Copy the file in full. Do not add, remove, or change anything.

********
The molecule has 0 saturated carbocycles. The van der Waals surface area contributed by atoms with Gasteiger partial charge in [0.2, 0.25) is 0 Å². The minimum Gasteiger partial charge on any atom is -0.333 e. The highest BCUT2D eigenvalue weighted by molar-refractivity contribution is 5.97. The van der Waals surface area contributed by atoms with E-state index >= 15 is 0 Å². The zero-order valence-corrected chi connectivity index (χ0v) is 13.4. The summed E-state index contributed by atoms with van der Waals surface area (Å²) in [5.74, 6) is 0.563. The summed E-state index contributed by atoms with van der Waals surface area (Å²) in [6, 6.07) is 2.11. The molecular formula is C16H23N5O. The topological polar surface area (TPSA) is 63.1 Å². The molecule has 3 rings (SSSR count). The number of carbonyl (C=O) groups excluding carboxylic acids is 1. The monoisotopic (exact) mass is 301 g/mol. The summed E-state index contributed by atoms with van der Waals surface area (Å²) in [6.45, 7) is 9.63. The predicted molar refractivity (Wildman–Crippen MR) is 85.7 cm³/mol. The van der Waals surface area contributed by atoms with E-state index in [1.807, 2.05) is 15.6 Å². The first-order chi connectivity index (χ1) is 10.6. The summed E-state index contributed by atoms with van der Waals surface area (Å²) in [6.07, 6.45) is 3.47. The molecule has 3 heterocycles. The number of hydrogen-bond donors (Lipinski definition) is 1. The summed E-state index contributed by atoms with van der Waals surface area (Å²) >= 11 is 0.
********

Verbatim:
The molecule has 0 saturated carbocycles. The van der Waals surface area contributed by atoms with Gasteiger partial charge in [0.2, 0.25) is 0 Å². The minimum Gasteiger partial charge on any atom is -0.333 e. The highest BCUT2D eigenvalue weighted by molar-refractivity contribution is 5.97. The van der Waals surface area contributed by atoms with E-state index >= 15 is 0 Å². The zero-order valence-corrected chi connectivity index (χ0v) is 13.4. The summed E-state index contributed by atoms with van der Waals surface area (Å²) in [5.74, 6) is 0.563. The summed E-state index contributed by atoms with van der Waals surface area (Å²) in [6, 6.07) is 2.11. The molecular formula is C16H23N5O. The topological polar surface area (TPSA) is 63.1 Å². The molecule has 3 rings (SSSR count). The number of carbonyl (C=O) groups excluding carboxylic acids is 1. The monoisotopic (exact) mass is 301 g/mol. The summed E-state index contributed by atoms with van der Waals surface area (Å²) in [6.45, 7) is 9.63. The predicted molar refractivity (Wildman–Crippen MR) is 85.7 cm³/mol. The van der Waals surface area contributed by atoms with E-state index in [1.807, 2.05) is 15.6 Å². The first-order chi connectivity index (χ1) is 10.6. The summed E-state index contributed by atoms with van der Waals surface area (Å²) in [6.07, 6.45) is 3.47. The molecule has 3 heterocycles. The number of hydrogen-bond donors (Lipinski definition) is 1. The summed E-state index contributed by atoms with van der Waals surface area (Å²) >= 11 is 0.